*For those in Athens, the exhibition runs until November 8, 2015.

Opening hours are Thursdays and Sundays from 10 a.m. to 6 p.m. and Fridays and Saturdays from 10 a.m. to 10 p.m.

Benaki Museum, 138 Pireos & Andronikou, tel 2102.345.3111, http://www.benaki.gr

Performing on ancient stones

On the night of August 20, my friend Anna enjoyed a very special performance in a magical setting. Here’s how she describes it:

On the 145 km of the Athens-Patras highway is a town called Aegeira. Beyond it, climbing the winding road uphill towards the mountains, at 350 metres above sea level, one comes to an ancient theatre, its koilon facing the Corinthian gulf, with a magnificent, direct sea-view. The theatre itself is a protected area, now cordoned off and out of reach. Carved in the mountain stone, it could accommodate an audience of about 3.000. It is estimated that it was built in the 3rd century B.C.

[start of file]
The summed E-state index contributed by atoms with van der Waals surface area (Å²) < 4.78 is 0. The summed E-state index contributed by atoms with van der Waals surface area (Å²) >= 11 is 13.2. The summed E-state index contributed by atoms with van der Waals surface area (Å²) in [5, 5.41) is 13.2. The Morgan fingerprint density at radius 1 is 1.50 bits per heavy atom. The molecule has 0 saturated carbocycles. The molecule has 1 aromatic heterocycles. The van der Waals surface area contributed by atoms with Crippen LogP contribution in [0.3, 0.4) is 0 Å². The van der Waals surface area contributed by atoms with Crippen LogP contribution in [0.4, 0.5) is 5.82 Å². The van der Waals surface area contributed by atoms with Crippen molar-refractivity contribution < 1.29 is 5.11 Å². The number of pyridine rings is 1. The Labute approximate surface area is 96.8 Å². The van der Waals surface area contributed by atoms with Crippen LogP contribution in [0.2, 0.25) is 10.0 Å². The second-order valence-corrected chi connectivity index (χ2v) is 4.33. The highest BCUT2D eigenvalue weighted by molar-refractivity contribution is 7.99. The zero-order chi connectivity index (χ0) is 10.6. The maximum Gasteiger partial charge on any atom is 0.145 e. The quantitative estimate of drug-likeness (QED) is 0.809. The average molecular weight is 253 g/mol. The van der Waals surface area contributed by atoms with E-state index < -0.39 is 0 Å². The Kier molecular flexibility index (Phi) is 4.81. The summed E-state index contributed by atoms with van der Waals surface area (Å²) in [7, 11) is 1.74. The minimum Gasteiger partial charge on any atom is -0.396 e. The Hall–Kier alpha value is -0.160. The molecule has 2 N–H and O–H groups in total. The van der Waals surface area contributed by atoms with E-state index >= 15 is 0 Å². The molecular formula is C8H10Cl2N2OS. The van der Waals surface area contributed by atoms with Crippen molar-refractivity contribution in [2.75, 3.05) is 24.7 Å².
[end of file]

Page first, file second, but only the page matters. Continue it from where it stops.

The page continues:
I remember, during my childhood, that my uncle Anthony used to take us brats to this ancient site. Mechanically and technologically savvy, but also a lover of classical music, once every summer, at least, by full moon, he would set his gear – battery operated tape recorder and speakers – in the middle of the theatre pit and allow us to savour his taste for music and choice of extracts from the classics. He maintained that the acoustics here were almost as good as those of the famous theatre of Epidavros. We sat on the local porous stone steps, bathed in moonlight, and were immersed in classical music.

Tonight we were back, amongst 500 others. The theatrical play was The Apology of Socrates, recited in Ancient Greek, with Greek and English overtitles. I now have to read Plato’s work, my school work flashing back, my ignorance shaming me. It was an admirable effort by a theatrical unit from northern Greece. No full moon this time, but a new moon shyly appearing and then disappearing first behind the pine trees, and then behind the dark, imposing mountains.